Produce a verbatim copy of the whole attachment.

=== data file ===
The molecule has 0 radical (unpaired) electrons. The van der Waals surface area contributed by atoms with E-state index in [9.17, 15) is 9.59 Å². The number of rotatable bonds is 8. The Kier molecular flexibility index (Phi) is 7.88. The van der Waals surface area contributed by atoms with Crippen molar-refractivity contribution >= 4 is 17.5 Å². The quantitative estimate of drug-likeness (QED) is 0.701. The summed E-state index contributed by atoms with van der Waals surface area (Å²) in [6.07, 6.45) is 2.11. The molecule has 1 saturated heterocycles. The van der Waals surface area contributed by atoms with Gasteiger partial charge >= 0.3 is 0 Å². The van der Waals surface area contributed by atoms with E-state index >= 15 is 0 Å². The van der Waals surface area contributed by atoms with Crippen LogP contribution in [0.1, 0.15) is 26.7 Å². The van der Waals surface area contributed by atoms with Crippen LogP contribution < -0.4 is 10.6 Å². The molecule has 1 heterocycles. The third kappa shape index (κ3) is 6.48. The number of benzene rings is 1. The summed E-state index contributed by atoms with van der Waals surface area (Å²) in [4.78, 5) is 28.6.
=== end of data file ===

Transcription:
The molecule has 0 radical (unpaired) electrons. The van der Waals surface area contributed by atoms with E-state index in [9.17, 15) is 9.59 Å². The number of rotatable bonds is 8. The Kier molecular flexibility index (Phi) is 7.88. The van der Waals surface area contributed by atoms with Crippen molar-refractivity contribution >= 4 is 17.5 Å². The quantitative estimate of drug-likeness (QED) is 0.701. The summed E-state index contributed by atoms with van der Waals surface area (Å²) in [6.07, 6.45) is 2.11. The molecule has 1 saturated heterocycles. The van der Waals surface area contributed by atoms with Gasteiger partial charge >= 0.3 is 0 Å². The van der Waals surface area contributed by atoms with E-state index >= 15 is 0 Å². The van der Waals surface area contributed by atoms with Crippen LogP contribution in [0.1, 0.15) is 26.7 Å². The van der Waals surface area contributed by atoms with Crippen LogP contribution < -0.4 is 10.6 Å². The molecule has 1 heterocycles. The third kappa shape index (κ3) is 6.48. The number of benzene rings is 1. The summed E-state index contributed by atoms with van der Waals surface area (Å²) in [4.78, 5) is 28.6.